On a point of order, Mr Speaker. May I just go back to the Prime Minister’s answer to the Leader of the Opposition on the marriage tax break? When asked whether it was true that a third of married couples would benefit, the Prime Minister said that all married couples who are basic rate taxpayers would benefit. Would he like to correct the record, because that is just not true?
The right hon. Gentleman has made his point. I allowed it as a point of order. If the Prime Minister wants to respond, he is perfectly welcome to do so. [Interruption.] Order. Question Time is—
The point is that the married couples allowance is available to every basic rate taxpayer. I think that is something to celebrate in our country. I stand up for marriage, even if the right hon. Gentleman wants to talk it down. I thank him, once again, for his tenacity, because even though he has been proved wrong on every major economic question, he is still in his place. He is the great election winner for us.
I trust that the appetite has been satisfied. Question Time is definitively over. In a moment we will move on to the next business, but I am happy to take other points of order.
The hon. Lady is in a state of high excitement in anticipation of her point of order, which I am keen to hear, but I would like some order in the House first. Members leaving the Chamber should do so quickly and quietly, demonstrating the same courtesy towards other Members that they would want to be extended to them in comparable circumstances. We will take the hon. Lady’s point of order first, because I am saving the hon. Gentleman up.
On a point of order, Mr Speaker. I spent this morning trying to keep up with the obfuscations and excuses emanating from the Department for Environment, Food and Rural Affairs about the application to extend the badger cull in Somerset, and I understand that an application will soon be made to extend the cull in Gloucestershire. I know that we will have DEFRA questions tomorrow, but do you agree that we really need the Environment Secretary to come to the House and make a full statement so that we can have the opportunity to question him, because there are so many unanswered questions about why the Department has agreed to go down that path?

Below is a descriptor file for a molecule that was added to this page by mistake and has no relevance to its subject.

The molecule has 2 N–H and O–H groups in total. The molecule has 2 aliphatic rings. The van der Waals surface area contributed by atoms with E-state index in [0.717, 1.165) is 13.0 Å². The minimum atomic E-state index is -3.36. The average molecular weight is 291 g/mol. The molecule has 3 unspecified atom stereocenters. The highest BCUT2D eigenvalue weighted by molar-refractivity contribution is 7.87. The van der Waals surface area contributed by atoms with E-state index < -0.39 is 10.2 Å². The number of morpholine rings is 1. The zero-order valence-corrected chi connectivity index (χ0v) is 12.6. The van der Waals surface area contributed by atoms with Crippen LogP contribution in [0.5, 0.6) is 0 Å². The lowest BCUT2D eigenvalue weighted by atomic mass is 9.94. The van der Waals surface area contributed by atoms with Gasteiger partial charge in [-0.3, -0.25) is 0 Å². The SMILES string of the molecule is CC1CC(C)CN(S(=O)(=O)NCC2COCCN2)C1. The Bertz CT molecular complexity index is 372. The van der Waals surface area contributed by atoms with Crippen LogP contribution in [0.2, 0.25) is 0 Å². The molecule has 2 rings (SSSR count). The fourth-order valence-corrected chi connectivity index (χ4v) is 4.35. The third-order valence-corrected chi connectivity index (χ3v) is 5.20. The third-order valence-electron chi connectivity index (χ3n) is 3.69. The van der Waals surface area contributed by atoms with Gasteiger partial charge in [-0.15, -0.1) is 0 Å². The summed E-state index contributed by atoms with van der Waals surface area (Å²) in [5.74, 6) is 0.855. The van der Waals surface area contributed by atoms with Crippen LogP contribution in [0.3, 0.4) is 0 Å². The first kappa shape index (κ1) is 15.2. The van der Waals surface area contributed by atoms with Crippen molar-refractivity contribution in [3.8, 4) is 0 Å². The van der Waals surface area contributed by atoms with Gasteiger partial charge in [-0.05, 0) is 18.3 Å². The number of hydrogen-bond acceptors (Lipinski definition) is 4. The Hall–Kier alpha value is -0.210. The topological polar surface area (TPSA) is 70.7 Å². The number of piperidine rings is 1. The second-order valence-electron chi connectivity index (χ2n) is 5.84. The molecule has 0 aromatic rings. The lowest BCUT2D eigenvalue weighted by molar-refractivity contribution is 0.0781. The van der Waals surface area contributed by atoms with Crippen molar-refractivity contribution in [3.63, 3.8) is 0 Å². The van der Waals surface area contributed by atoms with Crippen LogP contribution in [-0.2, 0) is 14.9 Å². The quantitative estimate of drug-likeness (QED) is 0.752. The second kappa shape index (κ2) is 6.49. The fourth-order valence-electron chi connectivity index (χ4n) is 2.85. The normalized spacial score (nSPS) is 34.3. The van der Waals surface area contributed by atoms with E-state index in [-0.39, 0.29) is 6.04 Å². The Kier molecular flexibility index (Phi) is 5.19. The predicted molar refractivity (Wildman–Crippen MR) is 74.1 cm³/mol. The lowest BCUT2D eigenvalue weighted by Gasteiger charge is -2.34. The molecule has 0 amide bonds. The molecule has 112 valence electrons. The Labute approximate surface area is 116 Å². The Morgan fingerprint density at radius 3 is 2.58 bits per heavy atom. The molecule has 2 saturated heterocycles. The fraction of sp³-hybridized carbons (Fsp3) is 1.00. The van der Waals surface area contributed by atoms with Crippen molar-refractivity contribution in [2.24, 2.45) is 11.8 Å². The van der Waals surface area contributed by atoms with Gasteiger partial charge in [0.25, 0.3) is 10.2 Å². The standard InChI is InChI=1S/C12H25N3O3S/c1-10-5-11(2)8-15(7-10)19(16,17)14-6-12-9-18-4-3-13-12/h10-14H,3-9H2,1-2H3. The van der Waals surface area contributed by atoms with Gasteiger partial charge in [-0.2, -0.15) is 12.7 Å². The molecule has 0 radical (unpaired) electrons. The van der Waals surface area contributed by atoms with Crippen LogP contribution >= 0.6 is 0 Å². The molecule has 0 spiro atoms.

A variety of mechanisms are open to the hon. Lady and other Members to ensure that such rigorous and detailed scrutiny takes place. In the meantime, however, the hon. Lady can satisfy herself with the thought that tomorrow will indeed be the occasion for DEFRA questions; I confidently predict that she will be in her place. Thereafter, all sorts of things can happen. To judge by the experience of the House, they probably will.
On a point of order, Mr Speaker. It is becoming increasingly clear at Prime Minister’s questions that the Prime Minister refuses to answer the simplest questions. Instead, he answers questions that have not been asked. May I ask you to use your influence to remind the Prime Minister that he is there to answer the questions asked, not those he thinks should be asked?
I am grateful to the hon. Gentleman for that attempted point of order. He has put his concerns on the record. I say in all seriousness that I listen intently to everything that is said in this Chamber because that is my duty. From time to time, I will intervene if I think that we are off piste or that exchanges are taking too long. However, I hope that the hon. Gentleman and other Members will feel confident that I am attending closely. I am aware that the session is entitled “Questions to the Prime Minister”. We all accept and everybody understands that the clue is in the title. We will leave it there for today.